Why China's super wealthy shun Western-looking homes
When Sotheby's listed a 32-bedroom house in Suzhou last month, it was the property's price tag that made headlines.
Valued at 1 billion yuan (over $150 million), the 72,000-square-foot estate -- nicknamed 'utopia' in Mandarin -- was heralded as China's most expensive home.
The story led to familiar commentary about the country's booming demand for luxury living. But it also represented a subtler trend among the super-rich.
Despite having the trappings of a modern Western mansion, including a pool and wine cellar, the property was unapologetically Chinese in style.
The house's rock gardens and curved roofs epitomize a historical aesthetic now being replicated -- to varying degrees of authenticity -- across China's luxury market.
While high-end buyers overall still prefer Western-style villas and apartments, demand is changing, says Sunny Liu, general manager of property research firm China Index Academy.
"We can see this trend of traditional styles becoming more and more popular in the market, especially in the very top-end of the luxury sector," he says. "In Beijing, most of the high-value villa products are traditional now."
'New is better' mentality
Despite this growing fondness for antique design, the history of a home is of less concern to the luxury market.
This is particularly evident in in China's oldest cities, where heritage preservation has taken a backseat to urban regeneration. In Beijing's ancient 'hutong' alleyways, for instance, developers often demolish centuries-old buildings, only to construct tacky replicas of traditional courtyards in their place.
This tendency may be, in part, a legacy of the Cultural Revolution, which saw countless historic buildings and monuments destroyed as part of Chairman Mao Zedong's war on the 'Four Olds' (old customs, culture, habits and ideas). To this day, local governments across China continue to sanction and carry out the demolition of heritage areas in the name of modernization.
But as well as developers' reluctance to spend time and money on restoration, Chinese consumers also associate luxury and livability with 'newness,' says Samuel Liang, associate professor of urbanism at Utah Valley University and author of 'Remaking China's Great Cities'.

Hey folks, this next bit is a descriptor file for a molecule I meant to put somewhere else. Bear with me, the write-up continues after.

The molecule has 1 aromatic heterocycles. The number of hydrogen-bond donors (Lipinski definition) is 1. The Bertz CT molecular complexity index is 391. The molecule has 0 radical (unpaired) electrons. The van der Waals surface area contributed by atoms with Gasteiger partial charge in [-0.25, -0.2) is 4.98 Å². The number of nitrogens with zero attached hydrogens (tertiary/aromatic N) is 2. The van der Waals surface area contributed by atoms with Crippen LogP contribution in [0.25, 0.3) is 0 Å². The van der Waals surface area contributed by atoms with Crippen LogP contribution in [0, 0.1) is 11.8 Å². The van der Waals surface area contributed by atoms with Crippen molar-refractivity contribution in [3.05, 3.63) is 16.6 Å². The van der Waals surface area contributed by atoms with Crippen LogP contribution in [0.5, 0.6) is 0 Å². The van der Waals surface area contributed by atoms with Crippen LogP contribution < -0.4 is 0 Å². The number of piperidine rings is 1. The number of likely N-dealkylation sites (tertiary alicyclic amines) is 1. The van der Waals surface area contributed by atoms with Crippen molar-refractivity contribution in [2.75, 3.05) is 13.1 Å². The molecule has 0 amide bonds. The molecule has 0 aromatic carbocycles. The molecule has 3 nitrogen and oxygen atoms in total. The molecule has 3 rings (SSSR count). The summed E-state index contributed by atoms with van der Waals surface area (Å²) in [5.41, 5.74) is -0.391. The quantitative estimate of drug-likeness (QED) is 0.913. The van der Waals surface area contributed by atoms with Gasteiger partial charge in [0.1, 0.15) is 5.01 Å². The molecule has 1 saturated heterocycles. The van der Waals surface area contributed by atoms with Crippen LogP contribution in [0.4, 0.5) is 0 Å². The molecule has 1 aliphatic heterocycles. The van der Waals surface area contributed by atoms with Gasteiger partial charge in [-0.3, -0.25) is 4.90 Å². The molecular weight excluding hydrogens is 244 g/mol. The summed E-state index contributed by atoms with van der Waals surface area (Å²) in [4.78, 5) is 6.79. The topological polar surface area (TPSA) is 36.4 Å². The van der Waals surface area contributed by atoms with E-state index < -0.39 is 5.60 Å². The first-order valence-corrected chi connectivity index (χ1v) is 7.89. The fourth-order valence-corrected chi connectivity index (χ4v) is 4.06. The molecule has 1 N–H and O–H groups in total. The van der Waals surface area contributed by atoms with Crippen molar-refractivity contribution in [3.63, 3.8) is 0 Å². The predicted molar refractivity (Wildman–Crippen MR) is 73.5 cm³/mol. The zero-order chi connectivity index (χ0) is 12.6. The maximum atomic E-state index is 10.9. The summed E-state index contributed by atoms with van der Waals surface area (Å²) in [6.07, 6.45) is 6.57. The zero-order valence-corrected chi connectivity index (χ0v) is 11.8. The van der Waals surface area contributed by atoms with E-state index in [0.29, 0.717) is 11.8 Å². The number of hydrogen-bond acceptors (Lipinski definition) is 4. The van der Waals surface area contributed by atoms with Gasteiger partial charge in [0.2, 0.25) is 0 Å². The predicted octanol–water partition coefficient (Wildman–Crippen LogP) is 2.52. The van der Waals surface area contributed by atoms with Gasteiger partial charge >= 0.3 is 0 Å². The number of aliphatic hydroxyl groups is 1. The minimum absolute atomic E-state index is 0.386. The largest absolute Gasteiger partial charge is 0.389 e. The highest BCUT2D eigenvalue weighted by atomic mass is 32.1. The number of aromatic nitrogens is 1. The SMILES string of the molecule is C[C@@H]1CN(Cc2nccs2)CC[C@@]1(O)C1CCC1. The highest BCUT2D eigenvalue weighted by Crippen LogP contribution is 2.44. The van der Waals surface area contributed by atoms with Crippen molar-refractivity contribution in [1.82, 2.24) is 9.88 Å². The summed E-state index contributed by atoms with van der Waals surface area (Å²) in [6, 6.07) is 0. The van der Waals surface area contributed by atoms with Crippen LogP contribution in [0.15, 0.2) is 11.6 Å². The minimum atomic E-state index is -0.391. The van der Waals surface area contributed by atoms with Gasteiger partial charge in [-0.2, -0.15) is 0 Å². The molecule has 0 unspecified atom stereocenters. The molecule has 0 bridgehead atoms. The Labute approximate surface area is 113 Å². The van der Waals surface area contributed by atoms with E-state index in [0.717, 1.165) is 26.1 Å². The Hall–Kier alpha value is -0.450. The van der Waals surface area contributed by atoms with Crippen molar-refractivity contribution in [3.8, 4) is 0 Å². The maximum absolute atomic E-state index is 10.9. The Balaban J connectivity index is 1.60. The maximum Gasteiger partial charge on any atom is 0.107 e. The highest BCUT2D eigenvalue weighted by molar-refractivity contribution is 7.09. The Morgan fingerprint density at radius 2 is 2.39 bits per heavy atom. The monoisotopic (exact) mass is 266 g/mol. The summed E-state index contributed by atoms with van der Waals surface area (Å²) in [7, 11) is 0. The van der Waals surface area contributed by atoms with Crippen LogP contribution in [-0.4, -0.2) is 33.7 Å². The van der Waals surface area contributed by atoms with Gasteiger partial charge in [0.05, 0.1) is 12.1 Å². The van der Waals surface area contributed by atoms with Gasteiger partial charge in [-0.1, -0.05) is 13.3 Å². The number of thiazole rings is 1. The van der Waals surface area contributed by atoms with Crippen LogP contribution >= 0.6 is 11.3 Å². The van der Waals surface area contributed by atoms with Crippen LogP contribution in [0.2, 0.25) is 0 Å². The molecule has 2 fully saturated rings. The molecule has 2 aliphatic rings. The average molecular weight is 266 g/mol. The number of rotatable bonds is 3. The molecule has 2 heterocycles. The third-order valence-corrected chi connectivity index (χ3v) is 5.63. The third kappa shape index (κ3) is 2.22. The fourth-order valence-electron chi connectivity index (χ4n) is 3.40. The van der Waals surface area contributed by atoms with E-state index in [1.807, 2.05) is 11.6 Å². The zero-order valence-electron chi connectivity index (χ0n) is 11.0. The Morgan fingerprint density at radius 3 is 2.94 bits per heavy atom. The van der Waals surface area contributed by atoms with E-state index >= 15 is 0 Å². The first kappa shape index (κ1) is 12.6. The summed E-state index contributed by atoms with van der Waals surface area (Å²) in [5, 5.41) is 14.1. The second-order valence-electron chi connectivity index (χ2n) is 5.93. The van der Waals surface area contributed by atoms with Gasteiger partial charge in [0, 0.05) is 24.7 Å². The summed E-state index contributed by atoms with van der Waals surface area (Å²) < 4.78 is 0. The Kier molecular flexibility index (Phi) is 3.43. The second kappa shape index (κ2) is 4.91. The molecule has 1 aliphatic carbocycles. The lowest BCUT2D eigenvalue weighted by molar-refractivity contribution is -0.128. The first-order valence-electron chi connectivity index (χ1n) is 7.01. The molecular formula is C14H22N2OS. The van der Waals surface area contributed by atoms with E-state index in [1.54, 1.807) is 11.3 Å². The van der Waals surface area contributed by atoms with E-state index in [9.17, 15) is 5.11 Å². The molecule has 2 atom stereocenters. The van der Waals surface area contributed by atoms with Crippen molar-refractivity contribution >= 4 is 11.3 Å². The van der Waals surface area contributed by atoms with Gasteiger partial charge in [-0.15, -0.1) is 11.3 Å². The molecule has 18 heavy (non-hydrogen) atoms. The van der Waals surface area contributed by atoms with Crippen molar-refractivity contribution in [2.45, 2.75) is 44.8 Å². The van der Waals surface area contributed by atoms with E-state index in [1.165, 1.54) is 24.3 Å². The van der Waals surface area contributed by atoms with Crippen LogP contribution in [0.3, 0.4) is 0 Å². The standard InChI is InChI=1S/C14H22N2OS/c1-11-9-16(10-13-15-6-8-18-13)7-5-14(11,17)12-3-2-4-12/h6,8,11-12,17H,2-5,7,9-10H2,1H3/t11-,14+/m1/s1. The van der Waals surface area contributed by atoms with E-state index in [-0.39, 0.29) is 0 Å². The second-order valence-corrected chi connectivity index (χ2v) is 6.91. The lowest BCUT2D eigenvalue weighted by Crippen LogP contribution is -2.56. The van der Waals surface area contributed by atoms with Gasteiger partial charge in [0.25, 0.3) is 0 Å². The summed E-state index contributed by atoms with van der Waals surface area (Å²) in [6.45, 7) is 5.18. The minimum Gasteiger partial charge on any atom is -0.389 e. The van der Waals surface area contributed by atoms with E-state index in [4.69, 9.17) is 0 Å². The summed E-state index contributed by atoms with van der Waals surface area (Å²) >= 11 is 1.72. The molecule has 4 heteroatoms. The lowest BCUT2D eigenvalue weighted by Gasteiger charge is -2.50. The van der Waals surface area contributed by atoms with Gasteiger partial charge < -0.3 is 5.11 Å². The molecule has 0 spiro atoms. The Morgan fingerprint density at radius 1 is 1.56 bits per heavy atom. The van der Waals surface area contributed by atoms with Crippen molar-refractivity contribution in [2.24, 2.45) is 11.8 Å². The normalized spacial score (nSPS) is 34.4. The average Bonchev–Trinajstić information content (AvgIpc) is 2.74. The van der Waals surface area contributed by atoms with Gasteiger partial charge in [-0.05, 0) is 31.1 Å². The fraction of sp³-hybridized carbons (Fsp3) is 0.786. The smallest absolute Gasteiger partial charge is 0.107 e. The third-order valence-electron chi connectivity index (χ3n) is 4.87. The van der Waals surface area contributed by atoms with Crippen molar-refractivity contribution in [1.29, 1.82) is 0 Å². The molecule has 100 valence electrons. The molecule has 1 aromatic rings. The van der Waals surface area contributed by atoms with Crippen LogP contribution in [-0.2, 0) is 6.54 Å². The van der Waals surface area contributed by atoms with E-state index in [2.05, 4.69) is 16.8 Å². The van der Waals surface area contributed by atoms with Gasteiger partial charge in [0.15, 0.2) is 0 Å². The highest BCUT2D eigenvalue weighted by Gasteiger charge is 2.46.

"In China, new is definitely better," he says.
"Even if it's in a traditional style, you have to buy brand new. I think the Chinese learned this from America -- especially the West Coast -- and they now basically have the same mentality when it comes to real estate."
The popularity of traditional-looking homes among the country's most well-to-do stems in part from its expensive construction costs.
Liu notes that the hand-crafted materials and ornate decorations used in Chinese architecture are often worth more than their Western designs, pricing certain classes of buyer out.
But this cannot fully account for the recent change in taste.
China Index Academy is yet to collect data on architectural styles, but industry insiders like Guo Yi, a marketing executive at the Beijing-based real estate consultancy Yahao, say the shift has taken place within recent years.
"It's been in the last two or three years that traditional design elements have been increasingly employed in high-end properties," she explains. "Fifteen years ago, typical luxury properties in Beijing all took their names from Western buildings. Now, Chinese words with traditional cultural meanings are used more often."
Traditional architecture's rising stock may instead reflect new expressions of status. Owning Chinese-style properties allows high-end buyers to distinguish themselves from the country's middle class, who often aspire to western ideals of luxury. If the rich reside in developments with names like "Central Park" and "Orange County" (both of which can be found in Beijing), then the super-rich increasingly eschew mock-Western design.
"A Chinese buyer with this much money has likely traveled extensively and probably already owns property abroad -- maybe even a French château," says Liz Flora, editor-in-chief of Jing Daily, a website covering luxury consumer trends in China.
"It will take something unique to get them to spend huge amounts on property within mainland China. There is a certain segment which sees the 'copycat' European architectural style as a gimmick aimed at nouveau riche buyers."
These new demands are being felt in the real estate market, says Jon O'Brien, founder of luxury property development company Domvs London.
Less than 10 years ago, he was being approached to build European-style villages. Now his firm is considering a trophy "mega-development" near Hangzhou. As well as incorporating the principles of feng shui, the plan includes traditional pavilions on a man-made lake, and a "Chinese-inspired Great Wall" around the perimeter of the complex.
"Buyers are becoming more design savvy," O'Brien says. "As the Chinese market becomes more sophisticated, and [people] travel globally, they quickly learn that pastiche, ill-conceived, mock-Western 'Disneyland' architecture has no longevity in terms of design or investment. That's why there is a recent trend toward Chinese traditional exterior architecture, albeit with contemporary interiors and amenities."
Enduring appeal of a home abroad
But while China's high-end buyers have a new taste for their culture's old styles, design cannot trump the golden rule of property: 82% would pay more for location.
For the country's super-rich, the most desired locations still lie overseas, which can often offer a better quality of life and access to top schools for their offspring.
The report found that 53% of respondents planned to buy their next property in Europe or North America so while mock-western may be going out of fashion, the trend is still being outpaced by demand for the real thing.